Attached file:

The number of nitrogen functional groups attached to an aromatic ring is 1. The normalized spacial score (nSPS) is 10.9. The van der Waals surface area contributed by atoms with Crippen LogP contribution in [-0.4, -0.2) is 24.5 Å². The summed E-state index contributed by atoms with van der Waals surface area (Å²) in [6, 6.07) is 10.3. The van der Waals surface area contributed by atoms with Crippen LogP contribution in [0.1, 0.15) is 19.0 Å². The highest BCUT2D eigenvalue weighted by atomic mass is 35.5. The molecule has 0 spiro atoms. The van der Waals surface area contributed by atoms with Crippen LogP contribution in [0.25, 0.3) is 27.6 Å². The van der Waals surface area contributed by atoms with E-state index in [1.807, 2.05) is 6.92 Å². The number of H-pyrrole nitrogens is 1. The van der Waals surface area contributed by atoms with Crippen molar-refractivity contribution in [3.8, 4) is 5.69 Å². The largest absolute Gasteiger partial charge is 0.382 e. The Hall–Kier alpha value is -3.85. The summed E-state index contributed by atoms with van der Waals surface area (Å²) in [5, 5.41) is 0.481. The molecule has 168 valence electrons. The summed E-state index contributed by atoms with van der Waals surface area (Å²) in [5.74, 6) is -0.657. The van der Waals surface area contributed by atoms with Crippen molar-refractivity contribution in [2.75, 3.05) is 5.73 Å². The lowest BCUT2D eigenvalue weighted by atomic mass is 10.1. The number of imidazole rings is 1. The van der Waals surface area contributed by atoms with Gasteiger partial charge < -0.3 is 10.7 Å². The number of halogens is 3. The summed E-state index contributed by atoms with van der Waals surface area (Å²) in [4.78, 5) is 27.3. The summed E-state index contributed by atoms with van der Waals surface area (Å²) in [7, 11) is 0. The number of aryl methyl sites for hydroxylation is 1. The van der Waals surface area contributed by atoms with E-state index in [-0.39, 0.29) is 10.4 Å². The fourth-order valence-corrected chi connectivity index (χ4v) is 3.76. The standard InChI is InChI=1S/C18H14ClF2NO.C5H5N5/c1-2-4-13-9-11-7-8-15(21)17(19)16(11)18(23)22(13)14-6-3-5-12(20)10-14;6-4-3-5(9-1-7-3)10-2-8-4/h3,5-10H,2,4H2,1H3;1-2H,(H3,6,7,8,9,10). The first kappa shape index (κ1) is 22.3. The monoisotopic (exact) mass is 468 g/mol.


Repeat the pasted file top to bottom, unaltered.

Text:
The number of nitrogen functional groups attached to an aromatic ring is 1. The normalized spacial score (nSPS) is 10.9. The van der Waals surface area contributed by atoms with Crippen LogP contribution in [-0.4, -0.2) is 24.5 Å². The summed E-state index contributed by atoms with van der Waals surface area (Å²) in [6, 6.07) is 10.3. The van der Waals surface area contributed by atoms with Crippen LogP contribution in [0.1, 0.15) is 19.0 Å². The highest BCUT2D eigenvalue weighted by atomic mass is 35.5. The molecule has 0 spiro atoms. The van der Waals surface area contributed by atoms with Crippen LogP contribution in [0.25, 0.3) is 27.6 Å². The van der Waals surface area contributed by atoms with E-state index in [1.807, 2.05) is 6.92 Å². The number of H-pyrrole nitrogens is 1. The van der Waals surface area contributed by atoms with Crippen molar-refractivity contribution in [3.8, 4) is 5.69 Å². The largest absolute Gasteiger partial charge is 0.382 e. The Hall–Kier alpha value is -3.85. The summed E-state index contributed by atoms with van der Waals surface area (Å²) in [5, 5.41) is 0.481. The molecule has 168 valence electrons. The summed E-state index contributed by atoms with van der Waals surface area (Å²) in [5.74, 6) is -0.657. The van der Waals surface area contributed by atoms with Crippen molar-refractivity contribution in [2.75, 3.05) is 5.73 Å². The lowest BCUT2D eigenvalue weighted by atomic mass is 10.1. The number of imidazole rings is 1. The van der Waals surface area contributed by atoms with Gasteiger partial charge < -0.3 is 10.7 Å². The number of halogens is 3. The summed E-state index contributed by atoms with van der Waals surface area (Å²) in [4.78, 5) is 27.3. The summed E-state index contributed by atoms with van der Waals surface area (Å²) in [7, 11) is 0. The number of aryl methyl sites for hydroxylation is 1. The van der Waals surface area contributed by atoms with E-state index in [-0.39, 0.29) is 10.4 Å². The fourth-order valence-corrected chi connectivity index (χ4v) is 3.76. The standard InChI is InChI=1S/C18H14ClF2NO.C5H5N5/c1-2-4-13-9-11-7-8-15(21)17(19)16(11)18(23)22(13)14-6-3-5-12(20)10-14;6-4-3-5(9-1-7-3)10-2-8-4/h3,5-10H,2,4H2,1H3;1-2H,(H3,6,7,8,9,10). The first kappa shape index (κ1) is 22.3. The monoisotopic (exact) mass is 468 g/mol.